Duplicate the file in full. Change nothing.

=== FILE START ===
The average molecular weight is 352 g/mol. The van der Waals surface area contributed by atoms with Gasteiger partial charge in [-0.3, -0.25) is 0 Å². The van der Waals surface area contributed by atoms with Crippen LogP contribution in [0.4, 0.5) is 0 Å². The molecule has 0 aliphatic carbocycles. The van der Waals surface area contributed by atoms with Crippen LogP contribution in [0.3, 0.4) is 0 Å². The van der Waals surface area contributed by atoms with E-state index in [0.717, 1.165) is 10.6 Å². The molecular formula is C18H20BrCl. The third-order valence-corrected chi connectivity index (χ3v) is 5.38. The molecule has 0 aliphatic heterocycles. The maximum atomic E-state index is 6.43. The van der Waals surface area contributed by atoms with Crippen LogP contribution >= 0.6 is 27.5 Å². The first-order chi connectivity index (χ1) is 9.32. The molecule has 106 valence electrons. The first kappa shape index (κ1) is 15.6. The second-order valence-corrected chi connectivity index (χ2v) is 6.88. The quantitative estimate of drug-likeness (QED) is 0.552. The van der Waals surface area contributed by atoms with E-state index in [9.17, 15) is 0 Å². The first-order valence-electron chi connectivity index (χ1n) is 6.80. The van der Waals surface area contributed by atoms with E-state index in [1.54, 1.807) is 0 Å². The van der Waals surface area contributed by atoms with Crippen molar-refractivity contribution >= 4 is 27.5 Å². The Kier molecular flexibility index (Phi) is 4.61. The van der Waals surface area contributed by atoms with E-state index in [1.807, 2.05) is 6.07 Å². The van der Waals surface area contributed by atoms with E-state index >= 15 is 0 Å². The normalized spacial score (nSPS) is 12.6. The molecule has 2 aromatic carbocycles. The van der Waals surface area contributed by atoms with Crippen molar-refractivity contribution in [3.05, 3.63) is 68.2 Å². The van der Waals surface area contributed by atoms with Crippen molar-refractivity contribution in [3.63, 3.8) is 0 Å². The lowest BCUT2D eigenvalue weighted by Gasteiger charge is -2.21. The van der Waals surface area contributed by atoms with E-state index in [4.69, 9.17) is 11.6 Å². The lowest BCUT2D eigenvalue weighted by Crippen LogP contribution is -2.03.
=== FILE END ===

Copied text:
The average molecular weight is 352 g/mol. The van der Waals surface area contributed by atoms with Gasteiger partial charge in [-0.3, -0.25) is 0 Å². The van der Waals surface area contributed by atoms with Crippen LogP contribution in [0.4, 0.5) is 0 Å². The molecule has 0 aliphatic carbocycles. The van der Waals surface area contributed by atoms with Crippen LogP contribution in [0.3, 0.4) is 0 Å². The van der Waals surface area contributed by atoms with E-state index in [0.717, 1.165) is 10.6 Å². The molecular formula is C18H20BrCl. The third-order valence-corrected chi connectivity index (χ3v) is 5.38. The molecule has 0 aliphatic heterocycles. The maximum atomic E-state index is 6.43. The van der Waals surface area contributed by atoms with Crippen LogP contribution >= 0.6 is 27.5 Å². The first-order chi connectivity index (χ1) is 9.32. The molecule has 106 valence electrons. The first kappa shape index (κ1) is 15.6. The second-order valence-corrected chi connectivity index (χ2v) is 6.88. The quantitative estimate of drug-likeness (QED) is 0.552. The van der Waals surface area contributed by atoms with E-state index in [9.17, 15) is 0 Å². The first-order valence-electron chi connectivity index (χ1n) is 6.80. The van der Waals surface area contributed by atoms with E-state index in [1.54, 1.807) is 0 Å². The van der Waals surface area contributed by atoms with Crippen molar-refractivity contribution >= 4 is 27.5 Å². The Kier molecular flexibility index (Phi) is 4.61. The van der Waals surface area contributed by atoms with E-state index in [1.807, 2.05) is 6.07 Å². The van der Waals surface area contributed by atoms with E-state index >= 15 is 0 Å². The normalized spacial score (nSPS) is 12.6. The molecule has 2 aromatic carbocycles. The van der Waals surface area contributed by atoms with Crippen molar-refractivity contribution in [3.05, 3.63) is 68.2 Å². The van der Waals surface area contributed by atoms with Crippen molar-refractivity contribution in [3.63, 3.8) is 0 Å². The lowest BCUT2D eigenvalue weighted by Gasteiger charge is -2.21. The van der Waals surface area contributed by atoms with E-state index in [4.69, 9.17) is 11.6 Å². The lowest BCUT2D eigenvalue weighted by Crippen LogP contribution is -2.03.